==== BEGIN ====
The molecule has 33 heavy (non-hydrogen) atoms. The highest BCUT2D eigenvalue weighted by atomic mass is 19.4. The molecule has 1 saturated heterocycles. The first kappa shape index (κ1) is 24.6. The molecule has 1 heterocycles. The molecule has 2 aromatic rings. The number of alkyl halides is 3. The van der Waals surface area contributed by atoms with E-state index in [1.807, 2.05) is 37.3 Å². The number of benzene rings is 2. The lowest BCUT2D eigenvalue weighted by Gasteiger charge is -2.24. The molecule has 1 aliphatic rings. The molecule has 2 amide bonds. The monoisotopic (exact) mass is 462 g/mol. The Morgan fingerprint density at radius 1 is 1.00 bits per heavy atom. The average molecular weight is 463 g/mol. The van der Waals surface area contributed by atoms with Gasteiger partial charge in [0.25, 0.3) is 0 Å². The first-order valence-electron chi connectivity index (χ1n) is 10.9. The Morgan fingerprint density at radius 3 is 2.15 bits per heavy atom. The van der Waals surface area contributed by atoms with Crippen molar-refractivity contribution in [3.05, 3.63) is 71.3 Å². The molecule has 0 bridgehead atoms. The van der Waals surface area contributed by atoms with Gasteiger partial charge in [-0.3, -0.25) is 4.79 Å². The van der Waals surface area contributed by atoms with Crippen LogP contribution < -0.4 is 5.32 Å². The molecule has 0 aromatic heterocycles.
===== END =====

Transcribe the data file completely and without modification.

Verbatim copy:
The molecule has 33 heavy (non-hydrogen) atoms. The highest BCUT2D eigenvalue weighted by atomic mass is 19.4. The molecule has 1 saturated heterocycles. The first kappa shape index (κ1) is 24.6. The molecule has 1 heterocycles. The molecule has 2 aromatic rings. The number of alkyl halides is 3. The van der Waals surface area contributed by atoms with E-state index in [1.807, 2.05) is 37.3 Å². The number of benzene rings is 2. The lowest BCUT2D eigenvalue weighted by Gasteiger charge is -2.24. The molecule has 1 aliphatic rings. The molecule has 2 amide bonds. The monoisotopic (exact) mass is 462 g/mol. The Morgan fingerprint density at radius 1 is 1.00 bits per heavy atom. The average molecular weight is 463 g/mol. The van der Waals surface area contributed by atoms with Gasteiger partial charge in [0.25, 0.3) is 0 Å². The first-order valence-electron chi connectivity index (χ1n) is 10.9. The Morgan fingerprint density at radius 3 is 2.15 bits per heavy atom. The van der Waals surface area contributed by atoms with Crippen molar-refractivity contribution in [3.05, 3.63) is 71.3 Å². The molecule has 0 bridgehead atoms. The van der Waals surface area contributed by atoms with Gasteiger partial charge in [-0.3, -0.25) is 4.79 Å². The van der Waals surface area contributed by atoms with Crippen LogP contribution < -0.4 is 5.32 Å². The molecule has 0 aromatic heterocycles.